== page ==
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Staley to discuss a strategy for the humanities

David Staley visits SDSU Oct. 3
David Staley

When David Staley visits South Dakota State University in early October, he will be very busy. Staley, author of “Alternative Universities: Speculative Design for Innovation in Higher Education” will deliver “A Strategy for the Humanities in the 21st Century” Oct. 3 at 11 a.m. in the Oscar Larson Performing Arts Center’s Founders Recital Hall. The talk is open to the public and there is no charge for admission.

The director of the Humanities Institute and director of the Center for the Humanities in Practice at The Ohio State University, Staley is also scheduled to speak to individuals within the Hilton M. Briggs Library and Jerome J. Lohr College of Engineering regarding artificial intelligence, trends in higher education within their areas and workforce development.

“Dr. Staley’s work reflects the centrality of the humanities to higher education today. He challenges us to cross the boundaries between fields of inquiry and to question our assumptions about what the university could, or should, be for today’s society. His visit to campus will surely stimulate discussion among our students, faculty and members of the community,” said Lynn Sargeant, dean of the College of Arts, Humanities and Social Sciences.

Staley likes the challenge of talking to various groups.

“While it’s not unusual to do multiple talks, it’s a little unusual to do talks to these distinct groups,” Staley said. “I think it’s part of what intrigued me about accepting the invitation. Another reason why I was interested is that I’ve never been to South Dakota before.”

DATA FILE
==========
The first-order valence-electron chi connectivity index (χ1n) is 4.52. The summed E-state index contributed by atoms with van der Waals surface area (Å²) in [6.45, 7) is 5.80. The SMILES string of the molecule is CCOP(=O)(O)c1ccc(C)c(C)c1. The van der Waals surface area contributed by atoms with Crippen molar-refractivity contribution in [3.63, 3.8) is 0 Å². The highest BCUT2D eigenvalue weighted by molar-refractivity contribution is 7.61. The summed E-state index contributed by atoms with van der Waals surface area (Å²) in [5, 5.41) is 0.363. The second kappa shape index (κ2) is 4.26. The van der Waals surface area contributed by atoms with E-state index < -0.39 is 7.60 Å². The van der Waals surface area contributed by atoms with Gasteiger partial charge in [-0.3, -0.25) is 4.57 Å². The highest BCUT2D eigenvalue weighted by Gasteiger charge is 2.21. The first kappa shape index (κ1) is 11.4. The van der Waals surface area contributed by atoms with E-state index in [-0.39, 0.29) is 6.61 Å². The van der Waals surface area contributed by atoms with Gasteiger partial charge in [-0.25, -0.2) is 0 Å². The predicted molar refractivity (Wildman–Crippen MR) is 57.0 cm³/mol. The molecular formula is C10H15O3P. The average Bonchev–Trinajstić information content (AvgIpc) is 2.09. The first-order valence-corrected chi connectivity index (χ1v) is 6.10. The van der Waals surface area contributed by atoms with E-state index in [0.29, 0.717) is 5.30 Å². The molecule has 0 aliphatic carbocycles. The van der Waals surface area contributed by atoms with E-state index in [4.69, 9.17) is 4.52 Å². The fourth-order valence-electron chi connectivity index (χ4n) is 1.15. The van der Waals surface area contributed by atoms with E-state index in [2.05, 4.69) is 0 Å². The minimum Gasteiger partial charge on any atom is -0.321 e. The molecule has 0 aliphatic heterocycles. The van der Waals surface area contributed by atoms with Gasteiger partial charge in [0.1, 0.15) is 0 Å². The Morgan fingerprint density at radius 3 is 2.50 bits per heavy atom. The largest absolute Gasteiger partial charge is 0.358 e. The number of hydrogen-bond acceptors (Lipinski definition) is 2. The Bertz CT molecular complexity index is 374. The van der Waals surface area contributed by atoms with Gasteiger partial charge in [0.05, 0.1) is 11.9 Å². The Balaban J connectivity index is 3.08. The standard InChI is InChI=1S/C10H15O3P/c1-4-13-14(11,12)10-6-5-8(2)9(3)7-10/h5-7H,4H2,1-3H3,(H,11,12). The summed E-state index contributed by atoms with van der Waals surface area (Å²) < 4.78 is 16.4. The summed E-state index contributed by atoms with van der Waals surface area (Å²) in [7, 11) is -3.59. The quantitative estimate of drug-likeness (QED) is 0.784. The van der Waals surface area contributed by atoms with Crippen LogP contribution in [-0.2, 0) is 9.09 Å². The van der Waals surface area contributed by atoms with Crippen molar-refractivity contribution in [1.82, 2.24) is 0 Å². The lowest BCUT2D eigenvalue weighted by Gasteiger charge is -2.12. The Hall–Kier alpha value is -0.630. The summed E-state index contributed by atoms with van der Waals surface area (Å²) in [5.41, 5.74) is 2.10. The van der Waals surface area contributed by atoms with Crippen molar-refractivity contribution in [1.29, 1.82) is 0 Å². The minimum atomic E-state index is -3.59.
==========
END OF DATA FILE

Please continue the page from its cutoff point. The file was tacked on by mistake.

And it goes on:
Staley’s talk came from an opinion/editorial piece he wrote several years ago and is the focus for an upcoming summit at Ohio State.
“I don’t think it’s a secret that the humanities are under siege and that’s not a recent phenomenon. One could argue the humanities have been challenged for 20 years, some would argue even 40 years. You can pick up the higher education press and there’s always a story about humanities departments being closed at such and such university,” Staley said. “The idea of strategy for the humanities is a push back at that narrative.

“Some of this idea comes from my background of doing strategic foresight and strategic thinking with organizations. I’m saying the humanities needs strategic thinking, strategic planning,” he continued. “The original name for the summit, and maybe this talk, was ‘The Future of the Humanities’ but my associate director said, ‘why don’t we think of strategy? It sounds more proactive, activist and forward-looking, in that sense.’”

Staley said humanities can revive itself in a university and in the larger society overall by a recommitment and a redefinition of what he calls the public humanities.

“When I say public humanities, I’m talking about something much broader than the traditional humanities programming,” he said. “I’m very interested in the impact of the policy world. For example, what role could humanists be playing that could help governments or other organizations? There is nothing that exists like a humanities think tank, where we could rethink the nature of our work, the audience of our work and impact of our work.

“I think the perception is that the work done in the humanities is inward looking and produces work read only by other specialists,” he continued. “I don’t think it’s true, but the perception exists. The future of the humanities is heavily dependent on how we are perceived and how active we are in the public.”